The American Diplomat Who Helped Bring An End To Colombia's War


Members of the FARC guerrillas at a camp in Llanos del Yari, Colombia, on Thursday. After 52 years of armed conflict, FARC rebels are set to sign a peace agreement with the Colombian government on Monday.
Luis Acosta, AFP/Getty Images
Members of the FARC guerrillas at a camp in Llanos del Yari, Colombia, on Thursday. After 52 years of armed conflict, FARC rebels are set to sign a peace agreement with the Colombian government on Monday.

When the Colombian government and Marxist rebels ink a final peace accord Monday to end a 52-year guerrilla war, an American envoy will be one of the special guests at the signing ceremony.

Last year, the Obama administration dispatched veteran U.S. diplomat Bernard Aronson to Havana, Cuba, the site of the Colombian peace talks. The negotiations had turned contentious and had dragged on for nearly three years. But Aronson was a reassuring presence and helped the two sides overcome numerous roadblocks as they moved toward a final accord.

"A lot of it was just trying to be a bridge over troubled waters," Aronson told NPR in a Skype interview. He called the peace treaty "the final chapter of a very, very long drama."

It's one many Colombians thought they would never live to see.

The war between the government and the Revolutionary Armed Forces of Colombia, or FARC, began in the 1960s as the rebels pushed for land reform and social justice. But over the years, the FARC became deeply involved in drug trafficking, extortion and illegal gold mining.

These criminal activities provided the FARC with cash, the guns and supplies to keep fighting, even as nearly every other left-wing guerrilla group in Latin America was either defeated or disarmed as the Cold War ended.

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The fighting in Colombia killed some 220,000 people and uprooted more than 5 million from their homes. Three previous efforts to negotiate with the FARC dating back to the 1980s had failed.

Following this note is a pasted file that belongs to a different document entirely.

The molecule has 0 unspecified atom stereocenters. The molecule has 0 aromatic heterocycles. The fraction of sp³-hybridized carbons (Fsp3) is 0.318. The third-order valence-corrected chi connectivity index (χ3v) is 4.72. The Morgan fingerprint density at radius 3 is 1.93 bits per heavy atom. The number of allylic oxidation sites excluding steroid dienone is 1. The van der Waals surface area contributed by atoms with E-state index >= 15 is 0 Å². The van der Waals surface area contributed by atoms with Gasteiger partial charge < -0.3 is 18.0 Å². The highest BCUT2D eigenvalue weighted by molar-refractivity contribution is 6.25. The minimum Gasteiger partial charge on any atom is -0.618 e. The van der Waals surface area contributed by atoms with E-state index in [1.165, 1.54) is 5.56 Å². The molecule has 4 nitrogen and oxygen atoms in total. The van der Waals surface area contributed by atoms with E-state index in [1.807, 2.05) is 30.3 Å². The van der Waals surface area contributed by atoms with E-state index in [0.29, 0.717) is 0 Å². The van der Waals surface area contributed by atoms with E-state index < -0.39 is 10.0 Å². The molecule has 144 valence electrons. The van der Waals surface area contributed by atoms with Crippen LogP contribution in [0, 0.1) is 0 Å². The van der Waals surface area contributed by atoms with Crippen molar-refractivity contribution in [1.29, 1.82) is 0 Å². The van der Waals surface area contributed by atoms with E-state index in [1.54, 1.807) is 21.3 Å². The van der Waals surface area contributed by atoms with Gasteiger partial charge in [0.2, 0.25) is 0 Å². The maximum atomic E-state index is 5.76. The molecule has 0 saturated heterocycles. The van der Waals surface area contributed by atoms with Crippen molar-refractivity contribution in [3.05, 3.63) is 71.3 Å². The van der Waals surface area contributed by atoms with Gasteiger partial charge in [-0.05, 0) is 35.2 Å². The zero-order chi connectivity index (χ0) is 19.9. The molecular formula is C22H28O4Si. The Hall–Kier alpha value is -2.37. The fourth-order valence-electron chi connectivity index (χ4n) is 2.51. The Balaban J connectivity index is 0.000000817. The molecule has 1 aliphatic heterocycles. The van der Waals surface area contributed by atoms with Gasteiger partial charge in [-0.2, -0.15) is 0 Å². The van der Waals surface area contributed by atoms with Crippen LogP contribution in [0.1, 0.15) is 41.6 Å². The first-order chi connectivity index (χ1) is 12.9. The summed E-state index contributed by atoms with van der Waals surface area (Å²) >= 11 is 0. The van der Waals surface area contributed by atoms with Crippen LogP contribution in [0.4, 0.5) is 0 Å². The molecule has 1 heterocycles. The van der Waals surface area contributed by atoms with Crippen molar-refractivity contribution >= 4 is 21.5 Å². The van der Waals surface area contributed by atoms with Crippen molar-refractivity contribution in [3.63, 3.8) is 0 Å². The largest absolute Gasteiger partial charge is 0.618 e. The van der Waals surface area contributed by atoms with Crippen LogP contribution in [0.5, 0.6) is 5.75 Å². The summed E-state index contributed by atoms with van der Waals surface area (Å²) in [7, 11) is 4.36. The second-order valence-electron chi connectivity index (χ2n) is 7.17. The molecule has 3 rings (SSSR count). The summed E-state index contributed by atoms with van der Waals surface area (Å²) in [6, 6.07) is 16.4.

But following a U.S.-backed military offensive that cut the FARC's troop strength in half, to about 7,000 fighters, the rebels agreed to open a new round of talks in Havana in November 2012.

As the peace process moved into its final phase, Aronson, who runs a private equity firm in Washington, was named special U.S. envoy to the negotiations. His selection was due to his role in stopping a previous war.

As the State Department's top Latin American diplomat in the early 1990s, Aronson helped broker an agreement that ended another long-running conflict, El Salvador's 12-year war between the government and the Farabundo Martí National Liberation Front (FMLN) guerrillas.

"Both guerrilla groups came to believe that the military option wasn't going to succeed. Both made pragmatic decisions to come in from the cold," Aronson said. "And in both countries, you had courageous leaders who were willing to make peace with the left."

Colombian President Juan Manuel Santos requested American involvement in the peace talks because the U.S. government had been deeply involved in the country's war.

Over the past 16 years, Washington has spent $10 billion on Colombia – much of it to boost the police and army in their fight against the rebels and the illegal drug trade.